This comes as the team behind the series, which includes writer Jack Thorne, are prepping scripts for a possible third season. Although a third run hasn’t been commissioned, the hope on all sides is for it to run for more seasons.
HBO programming chief Casey Bloys told Deadline earlier this year that the first season had performed very well for the network and that he would like to do more. “One of the things that I was hoping for, and the numbers we’re seeing bear this out, it is more of a co-viewing show than we’ve ever had. We don’t have many shows where kids and parents can watch together, and that was the idea with this show and it has done really well.”
The first two seasons of the show essentially are based on Pullman’s Northern Lights and The Subtle Knife. Jane Tranter, who runs Bad Wolf with Julie Gardner, told Deadline that if possible they would like to split the “huge” and “sprawling” third book The Amber Spyglass into two additional seasons.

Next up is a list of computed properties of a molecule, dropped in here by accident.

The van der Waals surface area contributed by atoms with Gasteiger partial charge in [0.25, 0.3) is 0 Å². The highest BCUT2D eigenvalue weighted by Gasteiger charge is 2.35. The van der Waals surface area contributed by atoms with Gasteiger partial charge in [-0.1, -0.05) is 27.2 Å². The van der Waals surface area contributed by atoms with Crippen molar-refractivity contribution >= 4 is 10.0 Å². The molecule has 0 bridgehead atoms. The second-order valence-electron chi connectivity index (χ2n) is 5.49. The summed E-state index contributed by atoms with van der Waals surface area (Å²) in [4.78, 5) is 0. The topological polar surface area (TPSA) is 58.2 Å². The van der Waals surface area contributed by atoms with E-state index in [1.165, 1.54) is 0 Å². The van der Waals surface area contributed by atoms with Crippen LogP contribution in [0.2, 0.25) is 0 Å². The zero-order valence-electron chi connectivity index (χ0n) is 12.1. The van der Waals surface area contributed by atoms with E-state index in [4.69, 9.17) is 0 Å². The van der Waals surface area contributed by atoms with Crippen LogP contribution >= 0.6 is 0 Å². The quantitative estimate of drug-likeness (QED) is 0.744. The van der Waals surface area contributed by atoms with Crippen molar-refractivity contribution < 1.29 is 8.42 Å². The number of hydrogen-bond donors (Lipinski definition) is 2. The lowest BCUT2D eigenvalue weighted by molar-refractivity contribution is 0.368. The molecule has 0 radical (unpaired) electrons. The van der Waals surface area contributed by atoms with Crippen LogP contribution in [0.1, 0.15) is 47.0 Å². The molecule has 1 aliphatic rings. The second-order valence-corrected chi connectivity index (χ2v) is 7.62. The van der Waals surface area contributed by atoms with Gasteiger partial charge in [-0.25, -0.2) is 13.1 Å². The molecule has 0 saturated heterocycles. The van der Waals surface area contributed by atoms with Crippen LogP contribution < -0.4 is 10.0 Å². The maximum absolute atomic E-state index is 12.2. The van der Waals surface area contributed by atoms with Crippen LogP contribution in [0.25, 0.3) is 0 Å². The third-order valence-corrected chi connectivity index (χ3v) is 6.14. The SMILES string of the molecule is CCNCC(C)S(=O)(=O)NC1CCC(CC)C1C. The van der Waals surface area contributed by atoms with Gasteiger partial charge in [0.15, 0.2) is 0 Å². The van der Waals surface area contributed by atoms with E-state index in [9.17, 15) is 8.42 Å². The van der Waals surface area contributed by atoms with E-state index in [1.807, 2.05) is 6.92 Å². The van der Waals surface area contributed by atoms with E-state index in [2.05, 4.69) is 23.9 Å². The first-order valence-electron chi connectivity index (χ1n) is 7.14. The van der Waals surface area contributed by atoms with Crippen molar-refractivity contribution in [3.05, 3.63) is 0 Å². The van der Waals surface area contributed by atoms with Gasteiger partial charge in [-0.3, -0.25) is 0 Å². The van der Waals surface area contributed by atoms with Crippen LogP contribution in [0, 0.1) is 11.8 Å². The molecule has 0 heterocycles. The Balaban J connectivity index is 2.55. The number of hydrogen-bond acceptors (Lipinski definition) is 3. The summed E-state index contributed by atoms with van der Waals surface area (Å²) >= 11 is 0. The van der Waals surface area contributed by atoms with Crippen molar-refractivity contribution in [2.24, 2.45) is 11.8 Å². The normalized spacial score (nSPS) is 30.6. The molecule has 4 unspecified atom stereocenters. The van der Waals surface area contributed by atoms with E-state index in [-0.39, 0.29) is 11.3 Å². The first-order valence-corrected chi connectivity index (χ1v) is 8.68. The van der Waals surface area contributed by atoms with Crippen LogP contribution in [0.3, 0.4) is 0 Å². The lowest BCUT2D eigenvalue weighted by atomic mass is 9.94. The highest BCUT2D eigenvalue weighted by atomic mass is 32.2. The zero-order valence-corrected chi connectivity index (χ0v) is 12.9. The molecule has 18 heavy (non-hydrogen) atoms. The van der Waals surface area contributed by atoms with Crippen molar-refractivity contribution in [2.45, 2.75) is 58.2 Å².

The second season begins after Lord Asriel has opened a bridge to a new world, and Lyra, distraught over the death of her best friend, follows Asriel into the unknown. In a strange and mysterious abandoned city, she meets Will, a boy from our world who also is running from a troubled past. Lyra and Will learn their destinies are tied to reuniting Will with his father but find their path is constantly thwarted as a war begins to brew around them. Meanwhile, Mrs. Coulter searches for Lyra, determined to bring her home by any means necessary.
Season 2 series regulars include Dafne Keen, Ruth Wilson, Amir Wilson, Ariyon Bakare, Andrew Scott, Will Keen, Ruta Gedmintas and Lin-Manuel Miranda. Joining the cast this season are Terence Stamp, Jade Anouka and Simone Kirby.
His Dark Materials is produced by Bad Wolf in association with New Line Cinema for BBC One and HBO. Executive producing the series are Jane Tranter, Dan McCulloch, Joel Collins and Julie Gardner for Bad Wolf; Philip Pullman, Jack Thorne, Tom Hooper; Deborah Forte, Toby Emmerich and Carolyn Blackwood for New Line Cinema; and Ben Irving and Piers Wenger for the BBC.
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